Keep civil partnerships, Bishops tell Government

11 April 2014

CREATIVE COMMONS

Ceremony: Islington Town Hall, a popular venue for civil partnerships 

Ceremony: Islington Town Hall, a popular venue for civil partnerships 

THE Government should not abolish civil partnerships because it would create an "invidious choice" for gay couples who may not wish, for religious reasons, to get married, a Church of England submission has said.

The submission to the Government's consultation on civil partnerships was sent on Wednesday of last week, but has only just been released. It is "based on the views of the Archbishops' Council and the House of Bishops", and argues that civil partnerships should be retained.

It reads: "Whilst civil partnership and marriage confer effectively the same legal standing upon a relationship, there remain important differences. The differences are especially important for many Christians who accept the Churches' traditional teaching both on marriage and on sexual behaviour.

"As civil partnership is not marriage and also involves no presumption that the relationship is sexually active, it offers an important structure for the public validation of the relationship of a same-sex couple who wish to live in accordance with the church's traditional teaching.

"If civil partnership was to be abolished, such couples would be faced with the unjust choice of either marrying (which might conflict with their religious beliefs about the nature of marriage) or losing all public and legal recognition of their relationship."

It concludes: "It is in the nature of a plural democracy that beliefs conscientiously held by minorities should be respected where they do not undermine the practice of the majority. The retention of civil partnership will do nothing to undermine the validity of same-sex marriage, but will serve to provide a structure whereby those who retain this conviction will not be excluded from the legal and public benefits of their union but will be able to do so without doing violence to their conscientiously held beliefs."

The Government is not proposing to abolish civil partnerships. In a foreward to the consultation, Helen Grant, the Equalities Minister, stresses that the measures in it are not Government policy proposals but "ideas for changing civil partnership which others have suggested". The consultation cautions: "We should avoid acting prematurely, before the impact of same-sex couples having access to marriage is known." It notes that there is no legal reason for changing the current provision.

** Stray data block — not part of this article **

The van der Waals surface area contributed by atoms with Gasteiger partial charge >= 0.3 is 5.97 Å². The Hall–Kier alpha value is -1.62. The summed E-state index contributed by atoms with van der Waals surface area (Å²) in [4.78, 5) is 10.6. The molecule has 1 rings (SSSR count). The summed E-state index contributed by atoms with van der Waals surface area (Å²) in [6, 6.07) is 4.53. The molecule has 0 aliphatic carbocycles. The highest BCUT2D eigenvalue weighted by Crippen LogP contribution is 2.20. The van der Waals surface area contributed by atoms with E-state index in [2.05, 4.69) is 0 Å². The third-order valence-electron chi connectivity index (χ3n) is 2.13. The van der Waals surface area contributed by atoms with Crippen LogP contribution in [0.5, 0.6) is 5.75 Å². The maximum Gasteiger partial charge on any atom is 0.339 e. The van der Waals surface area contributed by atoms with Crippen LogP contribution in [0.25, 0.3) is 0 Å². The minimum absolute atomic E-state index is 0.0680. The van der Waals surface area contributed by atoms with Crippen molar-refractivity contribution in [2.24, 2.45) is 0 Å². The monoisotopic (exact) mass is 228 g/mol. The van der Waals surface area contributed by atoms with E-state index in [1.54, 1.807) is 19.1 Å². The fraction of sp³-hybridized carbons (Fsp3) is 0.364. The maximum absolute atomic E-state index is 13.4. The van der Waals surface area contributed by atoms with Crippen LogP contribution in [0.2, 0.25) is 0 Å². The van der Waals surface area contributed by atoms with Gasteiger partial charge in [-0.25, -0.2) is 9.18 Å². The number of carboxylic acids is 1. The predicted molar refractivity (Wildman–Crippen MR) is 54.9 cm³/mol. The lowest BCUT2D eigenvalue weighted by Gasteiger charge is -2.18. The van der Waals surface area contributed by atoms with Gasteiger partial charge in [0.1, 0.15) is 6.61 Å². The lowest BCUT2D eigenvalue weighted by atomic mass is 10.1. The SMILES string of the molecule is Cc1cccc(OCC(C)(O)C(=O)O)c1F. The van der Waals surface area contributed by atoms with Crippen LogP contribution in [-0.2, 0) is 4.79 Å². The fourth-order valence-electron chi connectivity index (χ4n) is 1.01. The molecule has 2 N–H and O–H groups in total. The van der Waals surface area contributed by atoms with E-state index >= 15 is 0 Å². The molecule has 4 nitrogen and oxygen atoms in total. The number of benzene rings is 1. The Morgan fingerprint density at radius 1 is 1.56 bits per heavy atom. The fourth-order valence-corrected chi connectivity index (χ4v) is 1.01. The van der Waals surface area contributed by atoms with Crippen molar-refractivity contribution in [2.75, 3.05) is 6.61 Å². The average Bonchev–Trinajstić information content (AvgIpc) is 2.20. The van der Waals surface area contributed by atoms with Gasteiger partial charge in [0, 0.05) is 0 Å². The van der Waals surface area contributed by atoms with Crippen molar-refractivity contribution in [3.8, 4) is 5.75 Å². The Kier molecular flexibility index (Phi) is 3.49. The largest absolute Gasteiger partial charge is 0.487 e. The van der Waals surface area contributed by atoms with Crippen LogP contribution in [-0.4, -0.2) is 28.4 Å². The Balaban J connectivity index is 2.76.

The consultation lists three reasons why some people are in favour of abolishing civil partnership: that it is no longer needed; that it would "achieve fairness" for both opposite and same-sex couples; and that it would be simpler, legally and administratively.

It also lists three reasons why some are opposed to abolition: that it is not evident who would benefit from such a step; that it would be complicated; and that couples in civil partnerships would need to choose between ending their relationship and converting their relationship into a marriage.

The consultation notes that one option would be to stop new civil partnerships being registered but allow existing ones to remain.

Since civil partnership was introduced in December 2005, more than 60,000 have been registered. The Marriage (Same Sex Couplpes) Act, which came into effect last month, makes provision for those in civil partnership to convert their civil partnership into marriage.

A number of Church of England clerics are in civil partnerships. The House of Bishops' current guidance states that clergy may enter civil partnerships, on the assumption that they are celibate. "Getting married to someone of the same sex would, however, clearly be at variance with the teaching of the Church of England" ( News, 14 February).

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